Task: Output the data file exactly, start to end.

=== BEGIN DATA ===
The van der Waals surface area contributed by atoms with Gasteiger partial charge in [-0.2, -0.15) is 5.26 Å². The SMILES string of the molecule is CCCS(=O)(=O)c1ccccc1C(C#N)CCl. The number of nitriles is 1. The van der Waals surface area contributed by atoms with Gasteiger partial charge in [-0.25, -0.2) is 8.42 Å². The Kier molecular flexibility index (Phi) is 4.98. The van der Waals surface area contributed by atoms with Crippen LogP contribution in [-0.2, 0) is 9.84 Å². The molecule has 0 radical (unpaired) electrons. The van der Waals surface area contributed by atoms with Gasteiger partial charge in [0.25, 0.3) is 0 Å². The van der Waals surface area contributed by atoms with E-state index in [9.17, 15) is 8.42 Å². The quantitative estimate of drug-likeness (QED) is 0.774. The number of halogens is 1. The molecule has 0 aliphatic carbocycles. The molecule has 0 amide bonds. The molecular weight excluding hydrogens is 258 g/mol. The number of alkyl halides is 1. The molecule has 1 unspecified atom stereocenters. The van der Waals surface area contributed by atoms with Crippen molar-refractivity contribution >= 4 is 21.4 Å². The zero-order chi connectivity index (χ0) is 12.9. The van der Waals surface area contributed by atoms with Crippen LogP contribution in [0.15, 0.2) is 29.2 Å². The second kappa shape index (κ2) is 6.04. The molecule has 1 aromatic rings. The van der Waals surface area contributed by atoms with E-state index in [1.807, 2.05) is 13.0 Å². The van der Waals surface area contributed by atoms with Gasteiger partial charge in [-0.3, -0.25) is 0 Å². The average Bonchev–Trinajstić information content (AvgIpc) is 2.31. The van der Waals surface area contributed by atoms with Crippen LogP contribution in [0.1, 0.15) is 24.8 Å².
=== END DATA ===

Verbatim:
The van der Waals surface area contributed by atoms with Gasteiger partial charge in [-0.2, -0.15) is 5.26 Å². The SMILES string of the molecule is CCCS(=O)(=O)c1ccccc1C(C#N)CCl. The number of nitriles is 1. The van der Waals surface area contributed by atoms with Gasteiger partial charge in [-0.25, -0.2) is 8.42 Å². The Kier molecular flexibility index (Phi) is 4.98. The van der Waals surface area contributed by atoms with Crippen LogP contribution in [-0.2, 0) is 9.84 Å². The molecule has 0 radical (unpaired) electrons. The van der Waals surface area contributed by atoms with Gasteiger partial charge in [0.25, 0.3) is 0 Å². The van der Waals surface area contributed by atoms with E-state index in [9.17, 15) is 8.42 Å². The quantitative estimate of drug-likeness (QED) is 0.774. The number of halogens is 1. The molecule has 0 aliphatic carbocycles. The molecule has 0 amide bonds. The molecular weight excluding hydrogens is 258 g/mol. The number of alkyl halides is 1. The molecule has 1 unspecified atom stereocenters. The van der Waals surface area contributed by atoms with Crippen molar-refractivity contribution >= 4 is 21.4 Å². The zero-order chi connectivity index (χ0) is 12.9. The van der Waals surface area contributed by atoms with Crippen LogP contribution in [0.15, 0.2) is 29.2 Å². The second kappa shape index (κ2) is 6.04. The molecule has 1 aromatic rings. The van der Waals surface area contributed by atoms with E-state index in [1.807, 2.05) is 13.0 Å². The van der Waals surface area contributed by atoms with Gasteiger partial charge in [-0.3, -0.25) is 0 Å². The average Bonchev–Trinajstić information content (AvgIpc) is 2.31. The van der Waals surface area contributed by atoms with Crippen LogP contribution in [0.1, 0.15) is 24.8 Å².